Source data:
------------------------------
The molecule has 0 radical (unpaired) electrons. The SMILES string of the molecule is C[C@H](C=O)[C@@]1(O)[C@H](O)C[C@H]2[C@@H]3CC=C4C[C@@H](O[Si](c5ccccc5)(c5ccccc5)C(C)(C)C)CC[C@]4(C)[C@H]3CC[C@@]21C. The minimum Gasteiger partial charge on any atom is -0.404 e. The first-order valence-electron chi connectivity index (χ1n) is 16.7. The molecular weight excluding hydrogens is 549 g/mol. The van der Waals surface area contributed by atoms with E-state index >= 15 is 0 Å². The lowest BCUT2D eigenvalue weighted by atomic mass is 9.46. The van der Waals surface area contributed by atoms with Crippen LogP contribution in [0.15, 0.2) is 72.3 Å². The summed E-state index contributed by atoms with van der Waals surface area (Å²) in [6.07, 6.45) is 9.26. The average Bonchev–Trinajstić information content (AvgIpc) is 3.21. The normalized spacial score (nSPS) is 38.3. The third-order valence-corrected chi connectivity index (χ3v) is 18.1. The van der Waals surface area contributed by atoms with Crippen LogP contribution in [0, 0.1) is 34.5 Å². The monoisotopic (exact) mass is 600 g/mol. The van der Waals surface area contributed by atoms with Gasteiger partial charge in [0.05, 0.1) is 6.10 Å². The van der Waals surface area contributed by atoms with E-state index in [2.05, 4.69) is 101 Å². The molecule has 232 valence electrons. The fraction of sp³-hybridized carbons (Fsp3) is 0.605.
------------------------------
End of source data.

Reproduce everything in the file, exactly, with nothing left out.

The molecule has 0 radical (unpaired) electrons. The SMILES string of the molecule is C[C@H](C=O)[C@@]1(O)[C@H](O)C[C@H]2[C@@H]3CC=C4C[C@@H](O[Si](c5ccccc5)(c5ccccc5)C(C)(C)C)CC[C@]4(C)[C@H]3CC[C@@]21C. The minimum Gasteiger partial charge on any atom is -0.404 e. The first-order valence-electron chi connectivity index (χ1n) is 16.7. The molecular weight excluding hydrogens is 549 g/mol. The van der Waals surface area contributed by atoms with E-state index >= 15 is 0 Å². The lowest BCUT2D eigenvalue weighted by atomic mass is 9.46. The van der Waals surface area contributed by atoms with Crippen LogP contribution in [0.15, 0.2) is 72.3 Å². The summed E-state index contributed by atoms with van der Waals surface area (Å²) in [6.07, 6.45) is 9.26. The average Bonchev–Trinajstić information content (AvgIpc) is 3.21. The normalized spacial score (nSPS) is 38.3. The third-order valence-corrected chi connectivity index (χ3v) is 18.1. The van der Waals surface area contributed by atoms with Crippen LogP contribution in [0, 0.1) is 34.5 Å². The monoisotopic (exact) mass is 600 g/mol. The van der Waals surface area contributed by atoms with Gasteiger partial charge in [0.05, 0.1) is 6.10 Å². The van der Waals surface area contributed by atoms with E-state index in [2.05, 4.69) is 101 Å². The molecule has 232 valence electrons. The fraction of sp³-hybridized carbons (Fsp3) is 0.605.